Entering my thesis work

Entering my thesis work I was very concerned, from slights I had felt tremendously injurious in my fully one-summer-long professional career, with the reformation of practice into a more democratic or pluralistic adventure. I foresaw a chorus, or at least some kind of organized chaos where I could make some marks and have them left to be noted by someone who took an interest. But perhaps what shook out of that professional experience was not that I wanted to reform practice, but that I want practice to be reformed. I had learned that I had not the ego strength to run an office, and destined to wallflowerdom in the field I wanted to imbue those peripheries with some kind of voice, an intern’s bill of rights. It is hard for me to recall ten years later what made me nauseous every morning I went to the office. I think at the time I saw it as a personality conflict. But I can see a more lasting reading being the acclimation to loss of control. This was not only the loss of creative control, which I had held to varying results over my five years down of schooling and studies, but the loss of lifestyle control that every person must choke on as they edge into the professional world. It was like a first time smoker suffering through those first several butts. I had to really want to stick to it. Having no interest in acclimating beyond emersion enough to provide me fodder for my intellectual inquiries, the experience made me gag emotionally.

I called Leach from the hotel to find out if he was out of studio yet, took off my dress shirt and put on some ragged canvas shoes. I felt fat in just the t-shirt. I couldn’t hide in it and I had grown too comfortable: A Career Man. Coming down on the elevator to the lobby for the evening I always had a somewhat self-satisfied feeling about the bellmen and concierge seeing me in my street clothes. But when I walked through the lobby I felt more humiliated by the extremes. One or both of these costumes was a fraud. I couldn’t tell which I was clinging to or reaching back to. It mattered differently to me in different contexts. In a cross pollination like this I just became generally disgusted. But on foot through the city, and then north of the Capitol, beginning to sweat a bit in the t-shirt, I felt more myself. There was nobody on the streets.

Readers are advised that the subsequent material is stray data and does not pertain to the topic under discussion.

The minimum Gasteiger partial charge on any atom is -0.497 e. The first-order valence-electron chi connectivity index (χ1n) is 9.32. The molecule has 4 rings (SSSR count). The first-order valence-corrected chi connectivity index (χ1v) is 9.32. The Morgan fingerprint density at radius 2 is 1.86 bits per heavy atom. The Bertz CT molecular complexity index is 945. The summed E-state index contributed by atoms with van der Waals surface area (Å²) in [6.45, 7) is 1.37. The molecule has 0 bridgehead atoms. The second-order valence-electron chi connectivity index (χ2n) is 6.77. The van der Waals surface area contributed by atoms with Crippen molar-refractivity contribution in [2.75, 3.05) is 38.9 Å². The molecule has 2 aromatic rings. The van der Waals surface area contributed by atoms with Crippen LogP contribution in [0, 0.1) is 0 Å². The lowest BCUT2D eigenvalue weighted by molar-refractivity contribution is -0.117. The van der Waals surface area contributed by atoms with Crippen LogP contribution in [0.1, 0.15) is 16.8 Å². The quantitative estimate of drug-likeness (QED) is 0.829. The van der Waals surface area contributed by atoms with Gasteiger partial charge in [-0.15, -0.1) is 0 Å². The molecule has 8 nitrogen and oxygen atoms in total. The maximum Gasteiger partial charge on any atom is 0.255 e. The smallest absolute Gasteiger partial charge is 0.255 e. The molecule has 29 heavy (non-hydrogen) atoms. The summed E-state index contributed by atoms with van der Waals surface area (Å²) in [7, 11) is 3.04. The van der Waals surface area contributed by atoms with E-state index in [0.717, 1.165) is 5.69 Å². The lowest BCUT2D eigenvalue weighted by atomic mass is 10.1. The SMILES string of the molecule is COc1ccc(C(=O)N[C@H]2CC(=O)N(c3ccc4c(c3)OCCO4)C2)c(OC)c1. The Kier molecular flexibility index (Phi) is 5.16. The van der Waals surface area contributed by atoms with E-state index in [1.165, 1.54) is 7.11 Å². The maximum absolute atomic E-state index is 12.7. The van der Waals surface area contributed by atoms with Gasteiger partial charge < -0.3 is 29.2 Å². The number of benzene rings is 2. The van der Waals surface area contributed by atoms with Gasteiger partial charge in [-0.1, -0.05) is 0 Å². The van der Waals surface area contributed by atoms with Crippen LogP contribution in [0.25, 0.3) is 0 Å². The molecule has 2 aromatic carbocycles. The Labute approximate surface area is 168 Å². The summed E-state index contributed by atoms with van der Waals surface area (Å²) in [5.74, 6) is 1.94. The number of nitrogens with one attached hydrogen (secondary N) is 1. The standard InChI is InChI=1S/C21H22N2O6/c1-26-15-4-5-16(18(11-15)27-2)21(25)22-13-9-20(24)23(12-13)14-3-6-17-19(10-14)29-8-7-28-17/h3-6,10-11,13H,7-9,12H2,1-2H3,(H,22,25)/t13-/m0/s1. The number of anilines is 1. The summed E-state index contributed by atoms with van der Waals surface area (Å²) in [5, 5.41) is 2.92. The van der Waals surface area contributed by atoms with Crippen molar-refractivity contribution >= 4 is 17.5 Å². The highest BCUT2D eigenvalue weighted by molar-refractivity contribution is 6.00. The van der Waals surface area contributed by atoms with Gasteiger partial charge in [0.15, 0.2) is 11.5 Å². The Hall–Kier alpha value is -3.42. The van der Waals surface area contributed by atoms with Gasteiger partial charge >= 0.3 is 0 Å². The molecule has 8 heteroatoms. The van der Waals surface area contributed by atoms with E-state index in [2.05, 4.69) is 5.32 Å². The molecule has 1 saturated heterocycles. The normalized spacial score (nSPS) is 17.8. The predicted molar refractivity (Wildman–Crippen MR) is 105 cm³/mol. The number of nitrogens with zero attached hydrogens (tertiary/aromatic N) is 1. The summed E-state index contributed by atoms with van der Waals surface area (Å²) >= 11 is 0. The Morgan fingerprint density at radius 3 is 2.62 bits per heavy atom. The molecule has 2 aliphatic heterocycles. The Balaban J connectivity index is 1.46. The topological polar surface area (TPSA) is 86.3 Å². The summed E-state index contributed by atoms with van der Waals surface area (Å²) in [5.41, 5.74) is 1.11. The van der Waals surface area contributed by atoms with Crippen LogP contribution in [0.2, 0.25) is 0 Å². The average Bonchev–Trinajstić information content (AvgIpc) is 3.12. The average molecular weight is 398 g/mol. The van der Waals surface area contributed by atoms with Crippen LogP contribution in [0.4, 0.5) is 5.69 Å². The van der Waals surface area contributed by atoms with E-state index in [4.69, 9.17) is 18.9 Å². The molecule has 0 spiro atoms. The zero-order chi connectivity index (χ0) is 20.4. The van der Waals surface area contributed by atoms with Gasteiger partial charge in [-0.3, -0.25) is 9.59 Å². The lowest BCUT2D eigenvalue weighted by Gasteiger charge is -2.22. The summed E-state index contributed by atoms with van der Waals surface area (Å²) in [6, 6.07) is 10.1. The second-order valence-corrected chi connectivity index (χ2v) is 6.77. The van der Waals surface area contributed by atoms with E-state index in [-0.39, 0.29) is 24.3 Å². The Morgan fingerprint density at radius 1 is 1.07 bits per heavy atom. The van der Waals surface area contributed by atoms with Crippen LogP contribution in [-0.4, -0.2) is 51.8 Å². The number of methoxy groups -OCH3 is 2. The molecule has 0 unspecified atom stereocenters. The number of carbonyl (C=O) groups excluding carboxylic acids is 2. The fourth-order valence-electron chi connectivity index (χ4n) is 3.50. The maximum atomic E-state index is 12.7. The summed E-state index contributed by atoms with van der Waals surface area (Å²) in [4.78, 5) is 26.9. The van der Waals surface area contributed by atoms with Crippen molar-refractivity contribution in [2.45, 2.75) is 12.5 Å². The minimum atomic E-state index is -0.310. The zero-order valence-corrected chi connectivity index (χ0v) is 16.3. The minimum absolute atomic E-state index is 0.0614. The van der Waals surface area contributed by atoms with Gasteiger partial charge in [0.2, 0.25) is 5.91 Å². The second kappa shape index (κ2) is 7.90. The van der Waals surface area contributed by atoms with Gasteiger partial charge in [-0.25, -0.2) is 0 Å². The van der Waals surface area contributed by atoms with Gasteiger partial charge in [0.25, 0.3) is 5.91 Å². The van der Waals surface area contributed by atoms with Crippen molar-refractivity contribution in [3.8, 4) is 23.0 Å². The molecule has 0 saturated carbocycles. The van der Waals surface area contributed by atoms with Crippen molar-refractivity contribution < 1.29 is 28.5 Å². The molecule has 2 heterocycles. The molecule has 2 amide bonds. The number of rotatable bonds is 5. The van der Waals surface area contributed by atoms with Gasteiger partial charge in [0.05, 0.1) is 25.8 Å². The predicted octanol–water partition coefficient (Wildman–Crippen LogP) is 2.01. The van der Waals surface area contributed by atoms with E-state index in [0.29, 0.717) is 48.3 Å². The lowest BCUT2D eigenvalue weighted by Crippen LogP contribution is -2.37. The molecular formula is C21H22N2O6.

(Out of sequence) There are some busted-ass grackles in the streets; their tails are gnawed off and their iridescence is bedimmed. In Fort Worth again with other folks strolling around the grounds of the Kimbell I think that one or both of the government’s or the Kimbell’s schedules are conspiring to feed me only the grounds of the museum. Any of the four or five times I have raced over there after pencils-down at 4:30 I have only had time to take the stairs from the basement entrance up into the main vault, truly an ascension, and straight out the door to the bosk of trees. This time, like the time I returned after-hours, they were completely closed. It was a Monday. The three of us reveled at how “perfect” the building was. It is really timeless, no doubt there. As one of my earlier companions remarked, “it really works!” No shit. But what I loved rather silently were the throwaways that made it imperfect: the cracks, the weathering (written more poignantly by greater pens), the graffiti, and especially the original miscalculations, I loved that the trench-drain in the staff parking lot, a pristine square, had to take the module of the double-loaded parking aisle rather than the famous building module. I felt like I had to love these things in secret, a different kind of postponement or deferral than the silent oblivion of raw experience, but a delay nonetheless. In conversations the things I fail to say feel more eternally lost than the brilliant hypnagogic musings I simply forget, because I force myself to kill them. As much as I pine for a conversation about substantial topics, reflections on intellectual positions and observations about culture and experience, when I find myself in them I am made to self-conscious by the reflection of what I want to be in the other person who gregariously and too-comfortably plumbs the depths of their impressions, that I stifle my enthusiasm, my insights. I see the orator as phony for being so willing to crack open their mind mostly because I know that the only way I could do so freely would be to act outside my constitution, a phony. The projection of my conceit of phoniness onto them cycles back to me, deepening my withdrawal, and not only do I shove my reflections down, I see them as insipid and blustery.



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